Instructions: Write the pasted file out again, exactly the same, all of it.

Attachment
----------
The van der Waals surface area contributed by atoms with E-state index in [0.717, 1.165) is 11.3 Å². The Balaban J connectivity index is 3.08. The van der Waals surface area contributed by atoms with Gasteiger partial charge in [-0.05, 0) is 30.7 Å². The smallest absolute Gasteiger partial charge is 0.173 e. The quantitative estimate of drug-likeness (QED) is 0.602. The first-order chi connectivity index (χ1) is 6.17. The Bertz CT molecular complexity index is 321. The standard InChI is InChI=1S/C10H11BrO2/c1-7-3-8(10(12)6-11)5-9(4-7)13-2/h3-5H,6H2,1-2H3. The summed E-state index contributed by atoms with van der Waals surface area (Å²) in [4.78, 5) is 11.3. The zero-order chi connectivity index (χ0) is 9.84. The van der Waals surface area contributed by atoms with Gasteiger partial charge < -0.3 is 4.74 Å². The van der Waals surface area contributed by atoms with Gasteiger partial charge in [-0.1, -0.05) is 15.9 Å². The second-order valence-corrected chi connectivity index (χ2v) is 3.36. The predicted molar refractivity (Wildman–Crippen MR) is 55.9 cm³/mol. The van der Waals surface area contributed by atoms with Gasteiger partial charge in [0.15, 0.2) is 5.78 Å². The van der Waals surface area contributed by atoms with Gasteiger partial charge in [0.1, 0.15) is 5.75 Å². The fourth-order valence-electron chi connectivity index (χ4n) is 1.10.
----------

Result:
The van der Waals surface area contributed by atoms with E-state index in [0.717, 1.165) is 11.3 Å². The Balaban J connectivity index is 3.08. The van der Waals surface area contributed by atoms with Gasteiger partial charge in [-0.05, 0) is 30.7 Å². The smallest absolute Gasteiger partial charge is 0.173 e. The quantitative estimate of drug-likeness (QED) is 0.602. The first-order chi connectivity index (χ1) is 6.17. The Bertz CT molecular complexity index is 321. The standard InChI is InChI=1S/C10H11BrO2/c1-7-3-8(10(12)6-11)5-9(4-7)13-2/h3-5H,6H2,1-2H3. The summed E-state index contributed by atoms with van der Waals surface area (Å²) in [4.78, 5) is 11.3. The zero-order chi connectivity index (χ0) is 9.84. The van der Waals surface area contributed by atoms with Gasteiger partial charge < -0.3 is 4.74 Å². The van der Waals surface area contributed by atoms with Gasteiger partial charge in [-0.1, -0.05) is 15.9 Å². The second-order valence-corrected chi connectivity index (χ2v) is 3.36. The predicted molar refractivity (Wildman–Crippen MR) is 55.9 cm³/mol. The van der Waals surface area contributed by atoms with Gasteiger partial charge in [0.15, 0.2) is 5.78 Å². The van der Waals surface area contributed by atoms with Gasteiger partial charge in [0.1, 0.15) is 5.75 Å². The fourth-order valence-electron chi connectivity index (χ4n) is 1.10.